I share these reflections with you as encouragement to consider this practice for yourself. You might try it for a portion of the day.   If you are inspired to try this, let your loved ones know beforehand.  Spend a few minutes after the Break the Fast to jot down any insights you want to record.  Most of all, experience the beauty and the power of Yom Kippur in stillness-with the still small voice of the Divine.

Rabbi Dov Gartenberg

Jewish Hospitality in the 21st Century

What is Jewish Hospitality?

Panim Hadashot-New Faces is a community focused on the practice of Jewish hospitality. The Jewish hospitality traditions go back to Abraham and Sarah in chapter 18 of the Book of Genesis. Abraham greets and feeds guests soon after he had circumcised himself. The Rabbis saw his readiness to welcome guests even when he was physically uncomfortable as an indication of his extraordinary kindness. In rabbinic literature, the act of hospitality (hachnasat orchim) is greatly cherished and is regarded as a sign of good character and generosity.

The term “panim hadashot”-new faces is found in the Talmud to refer to the practice of inviting people in the community to share in the joy of bride and groom by inviting them to the ancient tradition of seven days of feasting and singing for the bride and groom following a wedding. The guests at these parties had to be new faces who had not attended the wedding celebration. The purpose of inviting new faces was to share joy and abundance with others beyond the bride and groom’s family and friends.  We draw inspiration from this old hospitality tradition.  We reintroduce this practice to modern Jews by helping households to practice home hospitality and the making our Sabbath and Festival tables a welcoming space for new faces-“panim hadashot.”

Jewish hospitality is associated with the observance of the Sabbath. It is traditional to invite guests to the home Sabbath table either on Friday evening or during the Sabbath day.  One sign of a strong synagogue community is an invitation to a newcomer to a Sabbath meal after the service in a home.

Panim Hadashot-New Faces is committed to reviving and adapting the Jewish hospitality traditions in our modern context in which Jewish households are spread out over a wide geographical area and many Jews are not regular synagogue attenders.   We see home hospitality as a way to revitalize Jewish connection and to inspire engagement with Jewish teachings, with the rich Jewish musical legacy, with the varieties of Jewish cuisine, and most of all to the Jewish practice of kindness to strangers.  Panim Hadashot does this by  fostering hosting partnerships all around Seattle.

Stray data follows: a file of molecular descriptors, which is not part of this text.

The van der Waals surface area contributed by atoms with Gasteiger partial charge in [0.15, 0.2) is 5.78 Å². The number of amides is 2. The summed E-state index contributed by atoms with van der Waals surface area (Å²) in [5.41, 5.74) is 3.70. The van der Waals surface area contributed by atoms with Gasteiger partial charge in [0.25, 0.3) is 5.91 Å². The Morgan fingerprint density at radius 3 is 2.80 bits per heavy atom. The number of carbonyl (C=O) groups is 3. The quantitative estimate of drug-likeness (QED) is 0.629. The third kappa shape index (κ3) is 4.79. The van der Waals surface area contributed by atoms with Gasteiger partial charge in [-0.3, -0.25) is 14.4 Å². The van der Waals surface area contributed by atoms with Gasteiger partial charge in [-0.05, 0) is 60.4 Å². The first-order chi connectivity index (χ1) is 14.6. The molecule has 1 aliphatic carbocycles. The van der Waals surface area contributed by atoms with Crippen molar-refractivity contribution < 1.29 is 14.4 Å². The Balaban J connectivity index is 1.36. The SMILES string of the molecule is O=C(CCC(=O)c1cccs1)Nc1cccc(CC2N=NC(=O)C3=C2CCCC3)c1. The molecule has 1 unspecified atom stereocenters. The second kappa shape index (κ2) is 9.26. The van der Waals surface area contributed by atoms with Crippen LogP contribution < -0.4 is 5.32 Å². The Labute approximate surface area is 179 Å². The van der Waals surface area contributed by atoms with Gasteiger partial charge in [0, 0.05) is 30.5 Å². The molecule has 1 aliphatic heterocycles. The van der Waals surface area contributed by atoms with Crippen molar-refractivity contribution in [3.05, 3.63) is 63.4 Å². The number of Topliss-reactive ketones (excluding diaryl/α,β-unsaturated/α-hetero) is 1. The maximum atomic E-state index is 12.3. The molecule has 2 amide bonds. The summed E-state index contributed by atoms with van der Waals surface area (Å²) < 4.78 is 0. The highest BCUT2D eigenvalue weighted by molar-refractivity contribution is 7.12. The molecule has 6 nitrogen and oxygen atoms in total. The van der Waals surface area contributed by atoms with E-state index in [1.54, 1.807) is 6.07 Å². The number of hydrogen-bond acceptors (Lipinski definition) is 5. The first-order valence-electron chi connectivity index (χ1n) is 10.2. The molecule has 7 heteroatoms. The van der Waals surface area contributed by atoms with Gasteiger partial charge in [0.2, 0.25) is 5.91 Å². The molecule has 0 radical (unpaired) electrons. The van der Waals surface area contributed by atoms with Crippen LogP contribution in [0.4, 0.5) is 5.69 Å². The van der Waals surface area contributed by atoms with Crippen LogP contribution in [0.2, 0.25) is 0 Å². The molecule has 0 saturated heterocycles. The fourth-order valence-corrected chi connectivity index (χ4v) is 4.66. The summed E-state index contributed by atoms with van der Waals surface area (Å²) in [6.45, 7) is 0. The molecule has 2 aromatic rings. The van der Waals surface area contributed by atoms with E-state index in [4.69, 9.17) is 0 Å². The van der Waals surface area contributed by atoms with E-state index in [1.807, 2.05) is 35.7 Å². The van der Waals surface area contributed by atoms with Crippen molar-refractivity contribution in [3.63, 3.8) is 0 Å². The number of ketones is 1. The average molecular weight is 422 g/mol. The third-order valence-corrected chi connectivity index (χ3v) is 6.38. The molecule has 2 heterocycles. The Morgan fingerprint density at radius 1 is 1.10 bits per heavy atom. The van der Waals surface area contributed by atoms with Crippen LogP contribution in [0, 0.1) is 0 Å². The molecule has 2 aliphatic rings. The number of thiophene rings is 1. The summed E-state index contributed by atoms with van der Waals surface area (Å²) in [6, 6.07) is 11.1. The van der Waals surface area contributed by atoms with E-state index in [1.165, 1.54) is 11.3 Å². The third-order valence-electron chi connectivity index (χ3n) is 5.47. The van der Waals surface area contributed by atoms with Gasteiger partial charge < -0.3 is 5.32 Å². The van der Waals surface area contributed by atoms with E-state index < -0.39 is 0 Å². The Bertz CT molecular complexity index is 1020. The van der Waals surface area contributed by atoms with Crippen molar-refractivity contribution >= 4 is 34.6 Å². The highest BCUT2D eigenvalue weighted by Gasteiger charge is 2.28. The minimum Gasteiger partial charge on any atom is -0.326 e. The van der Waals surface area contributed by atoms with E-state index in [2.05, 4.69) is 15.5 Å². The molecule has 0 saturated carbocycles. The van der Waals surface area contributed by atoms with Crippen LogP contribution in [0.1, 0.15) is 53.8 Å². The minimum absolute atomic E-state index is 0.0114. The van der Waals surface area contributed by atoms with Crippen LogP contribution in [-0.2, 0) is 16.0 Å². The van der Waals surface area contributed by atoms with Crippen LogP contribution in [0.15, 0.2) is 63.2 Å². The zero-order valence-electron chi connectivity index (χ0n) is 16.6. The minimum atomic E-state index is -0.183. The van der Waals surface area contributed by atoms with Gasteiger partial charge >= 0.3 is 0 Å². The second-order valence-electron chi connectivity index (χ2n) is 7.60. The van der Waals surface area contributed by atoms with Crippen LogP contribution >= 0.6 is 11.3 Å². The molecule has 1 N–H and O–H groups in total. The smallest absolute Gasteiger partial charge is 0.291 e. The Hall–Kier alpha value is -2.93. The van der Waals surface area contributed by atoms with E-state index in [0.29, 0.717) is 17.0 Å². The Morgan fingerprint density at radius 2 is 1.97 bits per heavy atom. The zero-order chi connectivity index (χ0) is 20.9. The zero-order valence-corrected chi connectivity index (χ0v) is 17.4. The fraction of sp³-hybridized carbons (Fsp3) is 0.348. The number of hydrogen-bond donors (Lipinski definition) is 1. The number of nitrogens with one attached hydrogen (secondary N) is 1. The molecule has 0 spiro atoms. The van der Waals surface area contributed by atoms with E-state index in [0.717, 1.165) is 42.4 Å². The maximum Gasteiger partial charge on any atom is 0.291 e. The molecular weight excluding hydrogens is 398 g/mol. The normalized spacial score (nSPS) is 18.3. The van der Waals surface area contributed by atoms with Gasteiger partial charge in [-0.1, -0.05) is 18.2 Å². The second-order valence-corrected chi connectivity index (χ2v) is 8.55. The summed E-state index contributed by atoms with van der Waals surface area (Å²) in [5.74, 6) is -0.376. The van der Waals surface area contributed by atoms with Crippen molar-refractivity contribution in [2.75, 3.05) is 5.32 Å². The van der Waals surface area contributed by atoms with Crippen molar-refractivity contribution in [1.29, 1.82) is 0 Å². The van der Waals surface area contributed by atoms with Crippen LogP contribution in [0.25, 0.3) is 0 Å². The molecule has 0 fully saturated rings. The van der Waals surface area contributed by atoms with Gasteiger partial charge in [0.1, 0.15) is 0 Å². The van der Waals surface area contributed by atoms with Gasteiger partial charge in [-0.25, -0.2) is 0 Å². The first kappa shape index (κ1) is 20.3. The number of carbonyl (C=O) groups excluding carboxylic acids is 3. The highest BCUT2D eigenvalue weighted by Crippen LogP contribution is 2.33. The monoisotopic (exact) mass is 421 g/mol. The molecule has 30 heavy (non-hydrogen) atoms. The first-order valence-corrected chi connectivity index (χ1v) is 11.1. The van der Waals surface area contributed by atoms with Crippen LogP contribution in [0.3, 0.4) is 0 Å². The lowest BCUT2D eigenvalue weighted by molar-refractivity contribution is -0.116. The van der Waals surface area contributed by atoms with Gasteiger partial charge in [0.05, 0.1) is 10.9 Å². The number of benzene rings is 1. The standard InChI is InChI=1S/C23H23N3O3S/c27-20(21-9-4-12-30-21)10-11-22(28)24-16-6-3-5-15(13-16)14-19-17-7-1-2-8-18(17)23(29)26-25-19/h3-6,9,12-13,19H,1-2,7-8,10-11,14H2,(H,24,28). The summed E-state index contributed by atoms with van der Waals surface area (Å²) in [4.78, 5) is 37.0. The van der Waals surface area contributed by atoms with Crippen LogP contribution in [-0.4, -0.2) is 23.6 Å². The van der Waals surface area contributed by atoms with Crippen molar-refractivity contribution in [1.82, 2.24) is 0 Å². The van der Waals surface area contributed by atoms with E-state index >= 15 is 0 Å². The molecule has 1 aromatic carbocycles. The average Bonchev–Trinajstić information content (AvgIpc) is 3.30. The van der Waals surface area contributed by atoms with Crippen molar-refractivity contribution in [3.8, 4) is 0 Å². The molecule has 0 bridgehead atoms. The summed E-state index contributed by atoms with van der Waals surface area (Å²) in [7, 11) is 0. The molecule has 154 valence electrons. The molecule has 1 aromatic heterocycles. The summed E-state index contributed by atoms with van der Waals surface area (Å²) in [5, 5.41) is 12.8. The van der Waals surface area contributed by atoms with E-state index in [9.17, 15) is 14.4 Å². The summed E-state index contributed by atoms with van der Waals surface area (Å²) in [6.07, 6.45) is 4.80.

On a deeper level by practicing hospitality we are able to share our Jewish values as an expression of living in a free, diverse society.  We are also able to share with others who are different than ourselves.   In a troubled world where people talk of building walls, we wish to do the opposite.  The words of Rabbi Jonathan Sacks express the vision guiding our understanding of Jewish hospitality in a world of diversity.

“There is all the difference in the world between the attempt to impose your faith on others and the willingness to share it with others. Our faiths are different. Judaism is not Christianity; Christianity is not Islam; the Abrahamic monotheisms are different from Eastern mysticisms on the one hand, scientific humanism on the other. Yet when we bring our respective heritages of wisdom to the public domain, we have no need to wish to convert others. Instead, we are tacitly saying, ‘if this speaks to you, then please take it as our gift.’ Indeed, it is yours already, for wisdom (unlike revelation) belongs to us all. The willingness non-coercively to share our several traditions of moral insight is, in a religiously plural culture, an essential part of the democratic conversation, indeed of societal beatitude.”